Late-19th century records from Henry Patt’s grocery store and saloon are today’s historical treasures featured in the Vigo County Historical Museum.
An emigrant from Germany, Patt came to Terre Haute in 1875 and met Anna Marie Schopphaus. They were married in 1877 and had eight children. Patt worked at Fred Heinig Bakery in Terre Haute before opening his own grocery and saloon at 928 S. Second St in 1879. He and his family lived at the shop on South Second and possibly in another house on the street after that until 1896 when he built a house at 1125 S. Fifth St. There, the Patt family continued to live well into the 20th century. Henry died in 1894 and his shop was bought by Ernest Meissel.
Patt’s grocery and saloon were in the same building but separated from each other in such a way that one person could go back and forth between them to wait on people. The business was located in the heart of what was then Terre Haute’s Fourth Ward, on Second Street between Park and Farrington streets where Indiana State University’s Maehling Terrace is now. The neighborhood was home to a number of Patt’s fellow German emigrants, whose names filled his grocery accounts and bar tabs.
Families who frequented Patt’s grocery and saloon bought a wide range of goods – onions, vinegar, sugar, lemons, butter, eggs, bread, coffee, bacon, potatoes, lard, tea, cabbages, melons, corn, soap, mackerel, salt, pepper and tobacco. Coffee was 30 cents, tea was 20, while sugar was 25 and eggs, 30. Most people had balances of a dollar or two.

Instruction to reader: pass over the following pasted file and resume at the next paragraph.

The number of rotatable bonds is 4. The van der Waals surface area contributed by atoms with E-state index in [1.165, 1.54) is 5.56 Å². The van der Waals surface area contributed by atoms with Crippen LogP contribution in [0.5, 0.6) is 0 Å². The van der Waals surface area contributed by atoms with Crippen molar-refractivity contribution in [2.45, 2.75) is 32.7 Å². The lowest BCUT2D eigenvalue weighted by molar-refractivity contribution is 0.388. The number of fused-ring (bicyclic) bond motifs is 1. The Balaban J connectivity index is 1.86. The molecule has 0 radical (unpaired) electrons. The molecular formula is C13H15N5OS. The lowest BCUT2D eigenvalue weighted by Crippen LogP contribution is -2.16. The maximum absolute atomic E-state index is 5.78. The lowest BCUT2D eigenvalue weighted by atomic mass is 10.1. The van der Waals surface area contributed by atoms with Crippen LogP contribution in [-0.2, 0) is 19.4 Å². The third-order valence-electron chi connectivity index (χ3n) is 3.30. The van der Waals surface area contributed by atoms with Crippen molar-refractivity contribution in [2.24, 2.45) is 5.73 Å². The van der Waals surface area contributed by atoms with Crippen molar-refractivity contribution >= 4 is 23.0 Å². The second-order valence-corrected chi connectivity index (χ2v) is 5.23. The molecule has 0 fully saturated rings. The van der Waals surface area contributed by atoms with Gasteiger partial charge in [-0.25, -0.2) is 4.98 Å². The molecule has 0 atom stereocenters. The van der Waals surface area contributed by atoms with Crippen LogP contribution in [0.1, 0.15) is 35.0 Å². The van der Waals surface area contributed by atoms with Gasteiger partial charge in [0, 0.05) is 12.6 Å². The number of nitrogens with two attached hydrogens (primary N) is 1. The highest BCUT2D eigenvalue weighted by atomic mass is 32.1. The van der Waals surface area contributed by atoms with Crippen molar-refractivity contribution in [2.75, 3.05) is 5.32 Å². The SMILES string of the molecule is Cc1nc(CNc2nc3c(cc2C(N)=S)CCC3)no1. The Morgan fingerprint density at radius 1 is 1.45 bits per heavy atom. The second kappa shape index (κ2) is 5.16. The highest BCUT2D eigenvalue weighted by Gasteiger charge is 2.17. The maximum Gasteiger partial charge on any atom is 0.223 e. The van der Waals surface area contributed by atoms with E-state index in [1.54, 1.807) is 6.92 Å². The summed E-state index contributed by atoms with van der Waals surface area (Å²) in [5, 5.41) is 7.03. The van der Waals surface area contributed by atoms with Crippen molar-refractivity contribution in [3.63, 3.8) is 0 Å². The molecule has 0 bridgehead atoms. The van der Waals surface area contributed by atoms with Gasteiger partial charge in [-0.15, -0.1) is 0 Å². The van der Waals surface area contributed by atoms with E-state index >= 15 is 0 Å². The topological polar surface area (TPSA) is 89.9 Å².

Patt’s accounts show where he bought his supplies – Bauermeister and Busch on Wabash for cured meats, Havens, Geddes Co. on Wabash for Dry Goods, Bement, Rea & Co. on Wabash for salt, coffee and rice. He bought his cigars locally, too, from F.C. Heckelsberg Cigars at 1119 Main St. as well as Fred J. Biel Cigars on Wabash, but he bought whiskey from a firm in Indianapolis, Koepper & Waterman.
Patt sold tobacco at the grocery but the cigars, whiskey and beer, crackers and “drinks” unspecified, made up the tabs of his bar patrons. There appears to have been no overlap between grocery patrons and bar patrons. Certainly the names on the grocery accounts and the names with bar tabs were different, but most of the people who came in to have a drink also lived or worked nearby.
Although he had spent less than 20 years in Terre Haute when he died, Patt had certainly established an important and thriving business in the city.
With appropriate sanitizing, social distancing and face masks visitors can learn about Vigo County history in a safe atmosphere in the Vigo County History Center at 929 Wabash Ave. Vigo County Historical Museum memberships are available at www.vchsmuseum.org.